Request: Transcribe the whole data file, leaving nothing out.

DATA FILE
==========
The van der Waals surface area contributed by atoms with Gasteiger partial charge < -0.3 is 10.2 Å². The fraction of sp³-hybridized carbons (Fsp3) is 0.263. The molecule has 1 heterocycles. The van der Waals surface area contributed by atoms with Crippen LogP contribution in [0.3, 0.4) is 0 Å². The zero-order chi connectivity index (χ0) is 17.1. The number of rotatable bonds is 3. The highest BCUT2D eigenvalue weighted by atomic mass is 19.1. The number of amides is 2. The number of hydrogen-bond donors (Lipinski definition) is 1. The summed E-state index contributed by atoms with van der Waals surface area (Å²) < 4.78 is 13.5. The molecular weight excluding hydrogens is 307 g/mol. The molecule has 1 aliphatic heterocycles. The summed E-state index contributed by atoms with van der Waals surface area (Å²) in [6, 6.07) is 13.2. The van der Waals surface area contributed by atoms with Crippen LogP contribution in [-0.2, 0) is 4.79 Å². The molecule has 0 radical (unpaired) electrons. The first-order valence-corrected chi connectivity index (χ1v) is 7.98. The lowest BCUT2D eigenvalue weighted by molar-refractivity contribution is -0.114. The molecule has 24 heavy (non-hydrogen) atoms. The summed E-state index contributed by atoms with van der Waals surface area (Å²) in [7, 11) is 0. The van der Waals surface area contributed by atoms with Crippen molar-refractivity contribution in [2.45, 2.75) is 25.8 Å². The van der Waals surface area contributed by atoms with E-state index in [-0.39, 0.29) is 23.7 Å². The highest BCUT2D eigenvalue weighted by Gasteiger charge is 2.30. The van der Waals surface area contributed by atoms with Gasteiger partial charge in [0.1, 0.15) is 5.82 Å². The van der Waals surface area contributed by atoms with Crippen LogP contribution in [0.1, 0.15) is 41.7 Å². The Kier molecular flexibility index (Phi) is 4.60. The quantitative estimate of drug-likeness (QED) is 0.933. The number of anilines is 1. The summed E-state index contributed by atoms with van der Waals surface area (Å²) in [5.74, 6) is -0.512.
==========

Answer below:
The van der Waals surface area contributed by atoms with Gasteiger partial charge < -0.3 is 10.2 Å². The fraction of sp³-hybridized carbons (Fsp3) is 0.263. The molecule has 1 heterocycles. The van der Waals surface area contributed by atoms with Crippen LogP contribution in [0.3, 0.4) is 0 Å². The zero-order chi connectivity index (χ0) is 17.1. The number of rotatable bonds is 3. The highest BCUT2D eigenvalue weighted by atomic mass is 19.1. The number of amides is 2. The number of hydrogen-bond donors (Lipinski definition) is 1. The summed E-state index contributed by atoms with van der Waals surface area (Å²) < 4.78 is 13.5. The molecular weight excluding hydrogens is 307 g/mol. The molecule has 1 aliphatic heterocycles. The summed E-state index contributed by atoms with van der Waals surface area (Å²) in [6, 6.07) is 13.2. The van der Waals surface area contributed by atoms with Crippen LogP contribution in [-0.2, 0) is 4.79 Å². The molecule has 0 radical (unpaired) electrons. The first-order valence-corrected chi connectivity index (χ1v) is 7.98. The lowest BCUT2D eigenvalue weighted by molar-refractivity contribution is -0.114. The molecule has 24 heavy (non-hydrogen) atoms. The summed E-state index contributed by atoms with van der Waals surface area (Å²) in [7, 11) is 0. The van der Waals surface area contributed by atoms with Crippen molar-refractivity contribution in [2.45, 2.75) is 25.8 Å². The van der Waals surface area contributed by atoms with E-state index in [-0.39, 0.29) is 23.7 Å². The highest BCUT2D eigenvalue weighted by Gasteiger charge is 2.30. The van der Waals surface area contributed by atoms with Gasteiger partial charge in [0.1, 0.15) is 5.82 Å². The van der Waals surface area contributed by atoms with Crippen LogP contribution in [0.1, 0.15) is 41.7 Å². The Kier molecular flexibility index (Phi) is 4.60. The quantitative estimate of drug-likeness (QED) is 0.933. The number of anilines is 1. The summed E-state index contributed by atoms with van der Waals surface area (Å²) in [5.74, 6) is -0.512.